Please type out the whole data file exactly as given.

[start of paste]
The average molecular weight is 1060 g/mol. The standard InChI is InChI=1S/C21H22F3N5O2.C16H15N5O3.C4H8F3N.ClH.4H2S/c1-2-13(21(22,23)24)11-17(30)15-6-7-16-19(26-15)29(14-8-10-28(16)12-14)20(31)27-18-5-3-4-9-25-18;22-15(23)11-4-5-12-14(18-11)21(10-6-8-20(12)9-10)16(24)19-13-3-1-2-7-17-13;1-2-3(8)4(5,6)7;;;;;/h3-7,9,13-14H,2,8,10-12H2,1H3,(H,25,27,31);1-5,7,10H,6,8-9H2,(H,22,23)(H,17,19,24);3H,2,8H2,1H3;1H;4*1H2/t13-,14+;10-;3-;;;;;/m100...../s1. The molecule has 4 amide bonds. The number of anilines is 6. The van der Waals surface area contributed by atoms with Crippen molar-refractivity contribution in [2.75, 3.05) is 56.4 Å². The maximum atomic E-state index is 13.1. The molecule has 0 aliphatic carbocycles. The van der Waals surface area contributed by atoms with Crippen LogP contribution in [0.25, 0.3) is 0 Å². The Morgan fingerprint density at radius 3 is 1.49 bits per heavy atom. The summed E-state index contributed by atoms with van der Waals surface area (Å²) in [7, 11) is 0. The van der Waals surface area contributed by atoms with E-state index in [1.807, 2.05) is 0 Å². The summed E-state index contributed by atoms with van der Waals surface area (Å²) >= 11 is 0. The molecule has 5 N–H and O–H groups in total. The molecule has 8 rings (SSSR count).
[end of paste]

The average molecular weight is 1060 g/mol. The standard InChI is InChI=1S/C21H22F3N5O2.C16H15N5O3.C4H8F3N.ClH.4H2S/c1-2-13(21(22,23)24)11-17(30)15-6-7-16-19(26-15)29(14-8-10-28(16)12-14)20(31)27-18-5-3-4-9-25-18;22-15(23)11-4-5-12-14(18-11)21(10-6-8-20(12)9-10)16(24)19-13-3-1-2-7-17-13;1-2-3(8)4(5,6)7;;;;;/h3-7,9,13-14H,2,8,10-12H2,1H3,(H,25,27,31);1-5,7,10H,6,8-9H2,(H,22,23)(H,17,19,24);3H,2,8H2,1H3;1H;4*1H2/t13-,14+;10-;3-;;;;;/m100...../s1. The molecule has 4 amide bonds. The number of anilines is 6. The van der Waals surface area contributed by atoms with Crippen molar-refractivity contribution in [2.75, 3.05) is 56.4 Å². The maximum atomic E-state index is 13.1. The molecule has 0 aliphatic carbocycles. The van der Waals surface area contributed by atoms with Crippen LogP contribution in [0.25, 0.3) is 0 Å². The Morgan fingerprint density at radius 3 is 1.49 bits per heavy atom. The summed E-state index contributed by atoms with van der Waals surface area (Å²) in [7, 11) is 0. The van der Waals surface area contributed by atoms with E-state index in [1.807, 2.05) is 0 Å². The summed E-state index contributed by atoms with van der Waals surface area (Å²) >= 11 is 0. The molecule has 5 N–H and O–H groups in total. The molecule has 8 rings (SSSR count).